In classical Alutiiq society, runners passed important news from one village to the next. Elders recall young men running along the beach to carry messages to neighboring communities. When they arrived, a fresh runner would take the message to the next village, and in this way information would travel up the coast from community to community. Some villages had two or three swift boys who were designated runners. To send messages quickly across water, Alutiiq people used signal fires. These often warned of warfare, and different numbers of blazes provided different details. Runners watched for these fires to carry the news overland.
Running was also a popular sport in Alutiiq communities. At gatherings, young people participated in activities designed to test their strength and endurance. These included boat races, swimming and diving contests, wrestling matches, rope-jumping competitions, and running races. Races remain popular in Alutiiq villages, particularly at Fourth of July celebrations, where villagers hold sack races, buoy races, and even mountain marathons.
Photo: Fourth of July sack race in Old Harbor. Courtesy the Rostad Collection.
Cuumi Kasaakat Sun’ami amlerta’umallriit. - Before in Kodiak there were (reportedly) a lot of Russians
The Russian era in Alaska began in the early eighteenth century, when explorers and traders sailed east from Siberia in search of new lands and resources. In addition to a wealth of sea mammals, fish, and birds, Russian colonists found Native people: a source of skilled labor for harvesting this bounty. Over the following century, Russian traders conscripted Native workers to harvest everything from sea otters to ground squirrels, bird eggs, and plant foods. Although most of this work took place in and around Native settlements, Russian ships also transported workers far from home, as far south as California.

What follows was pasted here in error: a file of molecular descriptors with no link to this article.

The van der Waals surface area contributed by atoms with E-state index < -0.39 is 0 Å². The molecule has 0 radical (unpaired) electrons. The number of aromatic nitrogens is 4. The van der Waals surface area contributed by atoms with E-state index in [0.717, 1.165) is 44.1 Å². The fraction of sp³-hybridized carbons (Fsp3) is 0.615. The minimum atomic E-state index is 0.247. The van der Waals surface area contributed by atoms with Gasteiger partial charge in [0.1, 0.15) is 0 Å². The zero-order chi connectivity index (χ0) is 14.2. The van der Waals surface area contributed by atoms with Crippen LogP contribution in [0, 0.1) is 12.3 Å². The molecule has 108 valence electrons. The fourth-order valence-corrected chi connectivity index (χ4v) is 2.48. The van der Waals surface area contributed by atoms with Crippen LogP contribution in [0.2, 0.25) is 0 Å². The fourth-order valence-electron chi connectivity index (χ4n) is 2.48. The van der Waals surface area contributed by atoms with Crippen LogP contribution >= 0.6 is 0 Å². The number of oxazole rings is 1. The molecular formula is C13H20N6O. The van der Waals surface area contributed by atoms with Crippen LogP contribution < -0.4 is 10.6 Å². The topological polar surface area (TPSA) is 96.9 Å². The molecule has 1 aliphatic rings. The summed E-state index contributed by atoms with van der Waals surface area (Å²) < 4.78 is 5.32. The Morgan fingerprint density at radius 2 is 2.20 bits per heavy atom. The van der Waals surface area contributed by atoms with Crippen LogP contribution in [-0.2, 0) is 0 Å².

At Ft. Ross, an artel established on the northern coast of California in 1812, Alutiiq men and women were the main part of the Russian-led work force that included Aleutian Islanders and local Kashaya and Miwok Indians. Alutiiq men hunted sea mammals for the Russian American Company and served as tradesmen. They worked as carpenters, sawyers, coopers, tanners, miners, fishermen, porters, and laborers, living in their own village adjacent to the fort’s stockade. Some brought their families, others raised families with local Indian women. In 1820, there were 126 Kodiak Alutiiqs living at Fort Ross. Personnel lists name their home villages.
The Farallons, a desolate cluster of rocky volcanic islands at the entrance to San Francisco Bay, held another distant Russian outpost. Here, a Russian overseer managed Alutiiq and Indian workers who hunted seals and birds and gathered bird eggs from about 1811 to 1831. When the Russians left the California coast in 1841, most of the Alutiiq workers returned to Alaska.
Image: Water color painting of the Russian Orthodox Church at Little Afognak, by Helen Simeonof, Alutiiq Museum collections.